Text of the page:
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I'm planning on restoring an old rocking chair that has anchors holding it vertically from the sides on horizontal beams, and the beams are air nailed from the bottom. Recently, one of the anchors failed, and the rest of the wooden beams underneath the chair have stress cracks in them. I'm thinking that the best way to repair this is to cut new wood beams that have the same dimensions as the ones I need to replace. The only thing is that the beams are air nailed into the frame. Would taking a chisel to the gap in between the rest of the frame and trying to separate the beams from the frame be a wise idea? I can foresee some damage resulting from this, but if the only damage is to the beams I have to replace, this may not be so bad I think. Is this a good strategy for repairing the rocking chair? Chair

Anchor:Anchor

Air Nails on Underside:Air Nails

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Recently, one of the anchors failed, and the rest of the wooden beams underneath the chair have stress cracks in them. I'm thinking that the best way to repair this is to cut new wood beams that have the same dimensions as the ones I need to replace.

That's the safest plan, it may not be strictly necessary to replace both because the cracks shown in the photo of the underside don't appear to be too bad but if you're going to replace one so that the anchor that has come loose can go into sound wood you might as well replace the other.

Extending the life of the replacements
The replacement beams can have their lives greatly extended if you seal the end grain well. One of the best things for this is epoxy, epoxy glue from the hardware store will do. Just mix and force it well into the end grain with a putty knife or something. This will plug the end grain, which is like a bunch of straws ready to take on water, preventing water intrusion.

Some further tips posted at bottom.

The only thing is that the beams are air nailed into the frame. Would taking a chisel to the gap in between the rest of the frame and trying to separate the beams from the frame be a wise idea?

Not for the chisel :-) You can use a chisel for the initial separation but it might be a bad idea to use it to pry the pieces apart. Chisels can be used as prying tools but they're not intended for this function in their design or in how they are heat treated. I've rescued numerous chisels that have been used as prybars that had either broken tips or bent shafts. The better the chisel the more likely it is to snap, cheaper chisels will tend to bend.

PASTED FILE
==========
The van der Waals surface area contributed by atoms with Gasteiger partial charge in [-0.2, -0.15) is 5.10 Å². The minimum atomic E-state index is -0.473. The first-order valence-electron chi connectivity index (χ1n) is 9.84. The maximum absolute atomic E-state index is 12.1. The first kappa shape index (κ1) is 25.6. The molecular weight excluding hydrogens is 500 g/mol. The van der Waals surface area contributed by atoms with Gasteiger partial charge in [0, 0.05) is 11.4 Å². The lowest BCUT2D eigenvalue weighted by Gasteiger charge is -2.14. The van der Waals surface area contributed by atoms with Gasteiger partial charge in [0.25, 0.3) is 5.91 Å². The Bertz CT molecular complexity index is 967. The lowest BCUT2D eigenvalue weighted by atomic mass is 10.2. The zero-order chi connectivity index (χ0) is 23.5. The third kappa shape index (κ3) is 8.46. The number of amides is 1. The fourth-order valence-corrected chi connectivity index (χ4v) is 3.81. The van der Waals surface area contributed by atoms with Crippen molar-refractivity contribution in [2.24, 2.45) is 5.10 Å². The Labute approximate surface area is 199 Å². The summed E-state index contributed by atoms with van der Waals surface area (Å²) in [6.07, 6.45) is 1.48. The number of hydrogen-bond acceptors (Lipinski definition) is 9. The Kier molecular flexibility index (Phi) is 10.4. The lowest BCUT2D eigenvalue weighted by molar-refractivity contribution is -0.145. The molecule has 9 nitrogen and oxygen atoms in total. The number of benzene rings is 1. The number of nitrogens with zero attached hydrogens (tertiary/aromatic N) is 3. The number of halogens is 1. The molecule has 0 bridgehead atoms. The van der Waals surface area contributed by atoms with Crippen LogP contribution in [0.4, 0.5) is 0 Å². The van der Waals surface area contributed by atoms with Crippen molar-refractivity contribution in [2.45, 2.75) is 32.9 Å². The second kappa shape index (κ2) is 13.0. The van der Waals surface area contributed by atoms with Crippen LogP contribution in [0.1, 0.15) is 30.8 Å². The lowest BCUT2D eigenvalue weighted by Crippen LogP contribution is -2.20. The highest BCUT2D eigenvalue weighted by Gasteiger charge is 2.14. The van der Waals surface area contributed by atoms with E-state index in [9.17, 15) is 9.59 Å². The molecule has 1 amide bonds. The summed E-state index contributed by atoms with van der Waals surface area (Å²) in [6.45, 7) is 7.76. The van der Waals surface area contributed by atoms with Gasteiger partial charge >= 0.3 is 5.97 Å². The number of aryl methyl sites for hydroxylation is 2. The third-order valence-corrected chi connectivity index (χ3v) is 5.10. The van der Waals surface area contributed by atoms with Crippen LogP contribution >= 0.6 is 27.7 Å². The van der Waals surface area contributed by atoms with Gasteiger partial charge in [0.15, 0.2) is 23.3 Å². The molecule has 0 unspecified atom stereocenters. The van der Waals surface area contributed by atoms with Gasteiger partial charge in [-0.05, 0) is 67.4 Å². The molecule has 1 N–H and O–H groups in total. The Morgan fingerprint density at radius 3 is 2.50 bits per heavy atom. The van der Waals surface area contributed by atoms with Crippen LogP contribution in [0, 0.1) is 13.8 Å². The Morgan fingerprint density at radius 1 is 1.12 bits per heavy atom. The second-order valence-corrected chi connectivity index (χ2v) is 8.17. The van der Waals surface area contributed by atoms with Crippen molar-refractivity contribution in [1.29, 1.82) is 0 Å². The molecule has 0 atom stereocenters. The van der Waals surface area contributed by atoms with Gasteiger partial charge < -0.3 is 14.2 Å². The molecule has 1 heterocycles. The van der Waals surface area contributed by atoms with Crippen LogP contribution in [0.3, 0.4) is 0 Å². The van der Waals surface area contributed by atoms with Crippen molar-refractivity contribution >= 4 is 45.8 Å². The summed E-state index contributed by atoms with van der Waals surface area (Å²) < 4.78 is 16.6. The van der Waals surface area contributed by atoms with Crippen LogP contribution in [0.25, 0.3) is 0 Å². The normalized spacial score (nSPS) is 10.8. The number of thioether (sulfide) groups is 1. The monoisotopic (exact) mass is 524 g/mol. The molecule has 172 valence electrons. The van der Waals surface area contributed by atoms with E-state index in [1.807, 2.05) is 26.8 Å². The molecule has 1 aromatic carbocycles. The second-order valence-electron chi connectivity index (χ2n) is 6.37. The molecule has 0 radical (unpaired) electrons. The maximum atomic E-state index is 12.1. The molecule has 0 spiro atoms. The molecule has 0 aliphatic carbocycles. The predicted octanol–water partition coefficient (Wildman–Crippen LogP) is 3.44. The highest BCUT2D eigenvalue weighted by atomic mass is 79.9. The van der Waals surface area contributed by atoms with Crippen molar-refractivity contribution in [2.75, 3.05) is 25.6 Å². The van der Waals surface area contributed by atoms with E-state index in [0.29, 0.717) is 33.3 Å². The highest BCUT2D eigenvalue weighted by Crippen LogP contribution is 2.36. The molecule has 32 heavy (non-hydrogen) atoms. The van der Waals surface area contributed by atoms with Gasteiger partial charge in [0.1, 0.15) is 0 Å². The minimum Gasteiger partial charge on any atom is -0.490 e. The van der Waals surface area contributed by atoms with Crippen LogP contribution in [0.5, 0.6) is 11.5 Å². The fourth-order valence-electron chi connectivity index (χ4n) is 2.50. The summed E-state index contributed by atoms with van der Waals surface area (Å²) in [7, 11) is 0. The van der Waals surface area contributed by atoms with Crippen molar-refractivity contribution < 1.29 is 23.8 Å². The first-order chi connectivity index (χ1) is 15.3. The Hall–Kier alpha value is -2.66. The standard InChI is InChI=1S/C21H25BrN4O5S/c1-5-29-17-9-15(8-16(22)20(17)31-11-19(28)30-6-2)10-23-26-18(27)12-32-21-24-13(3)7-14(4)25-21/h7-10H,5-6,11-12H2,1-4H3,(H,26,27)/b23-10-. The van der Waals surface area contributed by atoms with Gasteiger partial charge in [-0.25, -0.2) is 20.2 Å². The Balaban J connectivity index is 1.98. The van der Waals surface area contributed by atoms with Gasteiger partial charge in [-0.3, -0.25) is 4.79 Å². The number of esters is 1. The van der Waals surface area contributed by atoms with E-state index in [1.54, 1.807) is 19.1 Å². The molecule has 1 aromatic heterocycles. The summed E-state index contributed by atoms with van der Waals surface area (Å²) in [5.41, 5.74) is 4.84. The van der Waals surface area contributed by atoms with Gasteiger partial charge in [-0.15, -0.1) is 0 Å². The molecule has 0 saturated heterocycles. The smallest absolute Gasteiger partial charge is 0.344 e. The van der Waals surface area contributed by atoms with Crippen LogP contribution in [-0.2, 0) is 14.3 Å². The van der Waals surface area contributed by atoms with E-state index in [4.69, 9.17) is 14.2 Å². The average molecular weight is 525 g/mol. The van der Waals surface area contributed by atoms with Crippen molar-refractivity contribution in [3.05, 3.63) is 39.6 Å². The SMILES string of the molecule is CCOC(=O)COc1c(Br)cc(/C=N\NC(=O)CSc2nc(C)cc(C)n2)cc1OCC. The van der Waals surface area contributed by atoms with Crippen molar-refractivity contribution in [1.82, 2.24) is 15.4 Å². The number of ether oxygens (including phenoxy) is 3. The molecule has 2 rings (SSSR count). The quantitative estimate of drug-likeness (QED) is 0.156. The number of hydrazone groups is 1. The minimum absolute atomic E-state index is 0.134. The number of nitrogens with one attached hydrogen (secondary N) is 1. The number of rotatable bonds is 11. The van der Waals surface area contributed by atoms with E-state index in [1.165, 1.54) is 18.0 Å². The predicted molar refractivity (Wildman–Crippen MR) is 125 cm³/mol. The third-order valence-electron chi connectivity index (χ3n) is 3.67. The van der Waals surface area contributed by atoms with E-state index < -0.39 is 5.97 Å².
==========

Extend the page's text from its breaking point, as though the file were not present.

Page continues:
Better to use a dedicated prying tool where possible such as a cat's paw or pry bar:

Cat's paws

If you have to buy it for this don't worry that it will be used just once and then put aside to gather dust, these prove surprisingly useful once you have one, especially the bottom type which is a true multi-purpose tool (although more expensive than the basic type which might do all you need in this case).

A few more tips:

Cleaning the existing wood
If you have a pressure washer that alone may clean the wood surprisingly well. There are some before-and-after photos posted online of cleaned siding, fence panels and decking which were just pressure-washed and the transformation is usually amazing. As you can see from the pictures included in this Answer in the after photos the wood looks like new in some cases.

Protecting the ironwork
Something you might like to try, the ironwork can be given a very good rust-resistant coating by being heated in a barbecue fire until very hot and then dumped into a bucket or tray of oil. The container should be metal or wood, not plastic! This produces the black shiny finish often seen on blacksmith-made items and it is quite effective as a rustproofing.

  • Just curious, does this work for the currently rusted chains, or would I have to get new ones? I have no idea if the oxygen in iron-oxide is open to attack given those conditions. – Sarah Szabo Jun 8 '17 at 16:32
  • @SarahSzabo Yes it'll work on the currently rusted chains. The heating will cause much of the red rust to spall off and most or the rest will convert to black rust (which is naturally formed on any unrusted areas too) which is then made water-resistant by the oil. This is what the "blacksmith finish" is, black iron oxide stabilised by oil. You could of course ignore all this folksy stuff and just get fresh galvanised chains :-) – Graphus Jun 9 '17 at 6:36

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